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Stroke Caregiver - female
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About jriva

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    Senior Mentor

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  • Stroke Anniversary (first stroke)
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  1. jriva

    Just saying 'Hi' and I like heathber's idea (above) about planning recovery days at the same time you plan a vacation.
  2. jriva

    Happy Anniversary jriva!

  3. jriva

    Happy Anniversary jriva!

  4. Just saw you have left a message on Lin's blog, nice to see you back on again.

  5. jriva

    Best of luck to you, Asha. I agree with Gary: there a lots of things in the community to get involved in and arriving at that point in your recovery where you can start making time for those things is a healthy and good sign. So don't forget, there's all kinds of blog communities out there in the world beyond Strokenet if you start missing writing too much.
  6. jriva

    Wow, what a weird thing to have happen! I agree with Ethyl---you'll probably get the VIP treatment and never see a bill from the hospital.
  7. jriva

    Wayward Husband

    I can't believe it's been almost 10 years since Don's stroke. It happened in May of 2000 and we're already gearing up to have another 'Thank God I'm Alive' party like we did on his 5th anniversary out. Wall washing is in progress. The guest list is on Don's mind and yesterday we made a trip to a party store specializing in bulk food to scope out prices. We'll invite about 60 people. After the store, we went to a local bookstore where my wheelchair bound, aphasic husband was so being so silly I was afraid he'd get us kicked out. If you want to read about the bookstore trip check out my blog entry at: Wayward Husband
  8. jriva

    . Doesn't love naturally breed 'duty'? According to my dictionary duty is: "An action required by one's occupation or position, a moral or legal obligation." As a daughter to my dad I shared his care with my brother for five years both out of a profound sense of love AND a strong set of values that says that family helps one another in their time of need. i.e. you care for children when they are young; they care for you when you are old. Call it duty if you want but if you love someone there really is no choice, you do what needs to be done and accept your luck of the draw. Maybe the concept of 'duty' is differs with different nationalities? All I know is this is the example that was set for me growing up by my parents, aunts and uncles and without exception, all my cousins stepped up to the plate when it was their turn to care for a sick parent or spouse. With my husband, I've been his caregiver for over 9 years now and him being wheelchair bound and with severe language disorders, it's a 24/7 job and I've never had even one hour of outside help. (Except for the week I had my knee replaced and we had a friend care for both of us.) We've known each other since 1970 and have been through tons of life events together---both good and bad. From my way of thinking how is a stroke any different? We've gone through life meeting challenges, defeats and triumphs together. Why stop now? After all, life and loving someone comes with no guarantee that it will always be easy. I don't think of caregiving as a 'burden' or 'sacrifice' because it's just the luck of the draw that my husband is in the wheelchair and not me. This is our lives now and we do our best to make the best of it. As for Sue's original question on how long I will continue being Don's hands-on caregiver, the answer is for as long as I'm able. But each of us has a different breaking point where we can't mentally and/or physically do the job anymore. The key is to know where that breaking point is without throwing in the towel too early or too late. Of course, just because a long-term caregiver turns over the job to a managed care facility doesn't mean that caregiver is then care-free. It doesn't work like that; it just becomes a different kind of duty born out of love that keeps you overseeing their institutional care. My brother's wife just died after being in a lock down nursing home for violent Alzheimer's patients. He spent three years going there every day to make sure she ate. I didn't consider his caregiver role any easier than mine just because his spouse was institutionalized and mine wasn't/isn't. In fact, his emotional turmoil was 10 times worse than any I've experienced in the past 6-7 years. The bottom line for me is that I can't separate duty from love. If I didn't love someone I wouldn't feel duty bound to care for them. And I don't consider 'duty' a dirty word in caregiver circles. I do, however, feel sorry for those caregivers who have forgotten the love that once past between themselves and their care recipients. That's sad. There is a dialogue in a movie where someone asks a guy why he still goes daily to a nursing home when his wife no longer remembers him. The guy answers, "Because I still remember her." We should all be so lucky as to have someone who remembers what we once were when we can no longer be that person. Jean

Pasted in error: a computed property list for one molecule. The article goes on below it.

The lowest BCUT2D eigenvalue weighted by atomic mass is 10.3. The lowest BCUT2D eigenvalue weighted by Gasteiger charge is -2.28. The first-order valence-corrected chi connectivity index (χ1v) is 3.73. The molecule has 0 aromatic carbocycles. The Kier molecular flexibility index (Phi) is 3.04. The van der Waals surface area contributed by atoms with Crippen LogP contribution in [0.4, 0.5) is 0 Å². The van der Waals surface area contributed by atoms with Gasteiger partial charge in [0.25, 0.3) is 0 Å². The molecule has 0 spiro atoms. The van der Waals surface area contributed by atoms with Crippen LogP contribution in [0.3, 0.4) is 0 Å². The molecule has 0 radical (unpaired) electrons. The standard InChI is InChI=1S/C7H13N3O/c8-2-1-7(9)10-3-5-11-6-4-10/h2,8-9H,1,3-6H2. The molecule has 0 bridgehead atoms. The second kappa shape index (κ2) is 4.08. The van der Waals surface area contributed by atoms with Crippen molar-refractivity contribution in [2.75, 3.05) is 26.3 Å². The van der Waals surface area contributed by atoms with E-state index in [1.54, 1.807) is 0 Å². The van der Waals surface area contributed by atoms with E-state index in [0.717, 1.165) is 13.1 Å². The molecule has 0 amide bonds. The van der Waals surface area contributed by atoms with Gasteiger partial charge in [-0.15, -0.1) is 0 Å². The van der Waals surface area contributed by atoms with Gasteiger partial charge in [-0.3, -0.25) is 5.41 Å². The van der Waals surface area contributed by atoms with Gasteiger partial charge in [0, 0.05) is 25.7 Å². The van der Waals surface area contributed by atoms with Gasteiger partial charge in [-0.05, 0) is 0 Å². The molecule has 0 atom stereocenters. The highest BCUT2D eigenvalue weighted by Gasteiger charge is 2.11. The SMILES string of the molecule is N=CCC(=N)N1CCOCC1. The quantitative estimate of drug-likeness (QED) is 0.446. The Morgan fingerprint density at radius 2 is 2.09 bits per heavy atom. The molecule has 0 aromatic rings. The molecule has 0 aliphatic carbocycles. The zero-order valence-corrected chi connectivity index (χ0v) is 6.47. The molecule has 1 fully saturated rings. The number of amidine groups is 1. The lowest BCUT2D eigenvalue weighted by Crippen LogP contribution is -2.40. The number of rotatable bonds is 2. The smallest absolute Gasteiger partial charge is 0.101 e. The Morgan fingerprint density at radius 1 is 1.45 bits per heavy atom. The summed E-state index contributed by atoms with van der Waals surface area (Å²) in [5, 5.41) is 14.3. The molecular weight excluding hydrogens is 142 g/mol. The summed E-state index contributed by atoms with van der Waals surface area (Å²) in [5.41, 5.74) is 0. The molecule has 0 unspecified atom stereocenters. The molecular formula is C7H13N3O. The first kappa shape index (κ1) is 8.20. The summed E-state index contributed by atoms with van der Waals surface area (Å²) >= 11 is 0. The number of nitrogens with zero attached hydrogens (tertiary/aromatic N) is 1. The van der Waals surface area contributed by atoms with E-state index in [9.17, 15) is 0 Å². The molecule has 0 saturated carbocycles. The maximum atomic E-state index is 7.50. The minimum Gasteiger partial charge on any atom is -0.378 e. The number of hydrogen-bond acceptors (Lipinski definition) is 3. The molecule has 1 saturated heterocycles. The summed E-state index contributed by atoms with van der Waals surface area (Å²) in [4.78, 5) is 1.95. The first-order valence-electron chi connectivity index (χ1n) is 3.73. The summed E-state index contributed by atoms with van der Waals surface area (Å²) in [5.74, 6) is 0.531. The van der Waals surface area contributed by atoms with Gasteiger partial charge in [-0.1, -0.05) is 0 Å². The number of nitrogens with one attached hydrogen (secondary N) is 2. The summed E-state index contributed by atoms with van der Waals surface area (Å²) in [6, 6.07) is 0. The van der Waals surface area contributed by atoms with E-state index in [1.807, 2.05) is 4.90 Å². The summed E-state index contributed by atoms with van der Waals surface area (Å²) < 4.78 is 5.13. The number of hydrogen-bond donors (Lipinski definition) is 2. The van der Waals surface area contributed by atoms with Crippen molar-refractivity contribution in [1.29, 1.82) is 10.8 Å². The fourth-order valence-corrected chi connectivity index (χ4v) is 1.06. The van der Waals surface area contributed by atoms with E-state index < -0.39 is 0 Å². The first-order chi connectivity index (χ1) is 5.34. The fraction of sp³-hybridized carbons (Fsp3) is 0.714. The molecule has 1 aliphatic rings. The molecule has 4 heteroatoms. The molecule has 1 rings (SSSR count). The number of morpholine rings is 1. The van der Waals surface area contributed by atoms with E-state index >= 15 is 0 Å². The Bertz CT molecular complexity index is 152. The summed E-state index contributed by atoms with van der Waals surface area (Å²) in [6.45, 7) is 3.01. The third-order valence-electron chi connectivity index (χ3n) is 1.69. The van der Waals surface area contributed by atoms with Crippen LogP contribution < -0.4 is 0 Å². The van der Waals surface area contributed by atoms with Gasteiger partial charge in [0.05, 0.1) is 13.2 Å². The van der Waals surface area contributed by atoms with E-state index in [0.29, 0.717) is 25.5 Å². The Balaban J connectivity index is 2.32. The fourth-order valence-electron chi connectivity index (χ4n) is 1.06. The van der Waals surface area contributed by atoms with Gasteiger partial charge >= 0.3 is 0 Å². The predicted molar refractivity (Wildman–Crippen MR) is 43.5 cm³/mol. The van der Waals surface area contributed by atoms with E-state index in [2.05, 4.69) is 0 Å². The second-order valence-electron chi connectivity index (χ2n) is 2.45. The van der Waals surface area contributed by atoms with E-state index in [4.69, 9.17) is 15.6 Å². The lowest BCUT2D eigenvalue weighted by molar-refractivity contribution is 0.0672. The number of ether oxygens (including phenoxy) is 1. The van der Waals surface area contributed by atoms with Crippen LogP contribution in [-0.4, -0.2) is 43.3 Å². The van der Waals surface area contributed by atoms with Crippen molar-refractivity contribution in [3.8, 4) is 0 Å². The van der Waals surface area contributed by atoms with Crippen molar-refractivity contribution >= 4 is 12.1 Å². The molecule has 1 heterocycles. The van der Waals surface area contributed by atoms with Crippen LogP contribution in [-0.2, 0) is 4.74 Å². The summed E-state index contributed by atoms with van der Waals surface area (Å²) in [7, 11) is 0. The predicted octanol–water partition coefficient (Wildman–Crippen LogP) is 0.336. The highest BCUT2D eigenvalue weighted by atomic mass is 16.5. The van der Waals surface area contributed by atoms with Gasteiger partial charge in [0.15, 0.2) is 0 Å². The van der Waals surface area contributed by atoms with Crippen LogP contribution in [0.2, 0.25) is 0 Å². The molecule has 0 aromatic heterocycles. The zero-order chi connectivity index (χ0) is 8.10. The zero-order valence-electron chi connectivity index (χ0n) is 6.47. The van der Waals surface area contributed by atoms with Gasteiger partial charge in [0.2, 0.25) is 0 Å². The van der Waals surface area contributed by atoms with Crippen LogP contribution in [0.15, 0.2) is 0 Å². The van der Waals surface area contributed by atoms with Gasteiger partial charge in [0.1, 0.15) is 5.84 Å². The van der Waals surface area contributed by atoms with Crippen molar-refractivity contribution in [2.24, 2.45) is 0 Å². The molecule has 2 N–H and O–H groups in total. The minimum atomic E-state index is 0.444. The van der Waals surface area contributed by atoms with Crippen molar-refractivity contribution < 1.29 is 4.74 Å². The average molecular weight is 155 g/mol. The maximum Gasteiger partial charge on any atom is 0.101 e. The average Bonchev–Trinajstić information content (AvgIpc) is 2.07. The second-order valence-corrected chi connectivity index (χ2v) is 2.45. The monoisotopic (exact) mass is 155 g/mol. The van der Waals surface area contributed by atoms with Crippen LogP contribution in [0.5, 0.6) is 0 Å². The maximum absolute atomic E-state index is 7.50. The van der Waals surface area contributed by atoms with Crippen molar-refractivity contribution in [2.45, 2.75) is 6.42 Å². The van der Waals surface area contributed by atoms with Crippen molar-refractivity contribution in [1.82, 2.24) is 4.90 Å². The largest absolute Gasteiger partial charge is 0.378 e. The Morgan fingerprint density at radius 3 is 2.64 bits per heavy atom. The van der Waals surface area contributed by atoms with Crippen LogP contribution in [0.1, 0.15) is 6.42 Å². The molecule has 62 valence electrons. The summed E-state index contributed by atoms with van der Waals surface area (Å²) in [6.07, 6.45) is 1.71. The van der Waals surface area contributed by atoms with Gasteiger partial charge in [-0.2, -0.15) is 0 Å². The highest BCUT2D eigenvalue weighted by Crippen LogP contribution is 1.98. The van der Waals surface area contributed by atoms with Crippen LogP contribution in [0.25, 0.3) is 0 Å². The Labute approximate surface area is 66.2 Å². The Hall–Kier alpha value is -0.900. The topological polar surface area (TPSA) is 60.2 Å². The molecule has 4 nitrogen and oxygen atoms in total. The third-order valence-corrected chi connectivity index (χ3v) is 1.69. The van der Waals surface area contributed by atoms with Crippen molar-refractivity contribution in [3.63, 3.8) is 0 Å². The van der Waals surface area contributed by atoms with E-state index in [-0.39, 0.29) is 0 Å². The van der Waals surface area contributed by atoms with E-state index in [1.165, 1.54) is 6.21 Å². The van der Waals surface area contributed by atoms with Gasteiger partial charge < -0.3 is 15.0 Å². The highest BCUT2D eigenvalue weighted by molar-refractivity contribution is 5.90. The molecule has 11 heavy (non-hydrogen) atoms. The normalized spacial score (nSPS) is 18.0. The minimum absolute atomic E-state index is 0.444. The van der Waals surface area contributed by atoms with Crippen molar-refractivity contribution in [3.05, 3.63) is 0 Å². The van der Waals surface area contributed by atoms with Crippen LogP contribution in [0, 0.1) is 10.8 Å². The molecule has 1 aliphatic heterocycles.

9. . I'm just returning from a two week pity party. You know the kind where you don't think you can handle one more metaphorical---or real, for that matter---hangnail. Giving myself a sharp "get over yourself, everyone has problems" usually keeps pity parties off my property---I'm generally an upbeat kind of person---but not this time. This time, four out-of-place vertebrae were playing sadistic games with the nerves running down my leg and they threw open the front door inviting the pity party pack to camp out in the living room. Woo is me! The cry fest started and the tears were only interrupted with occasional outbursts of succulent statements like.... Click here to read the rest. .
  10. jriva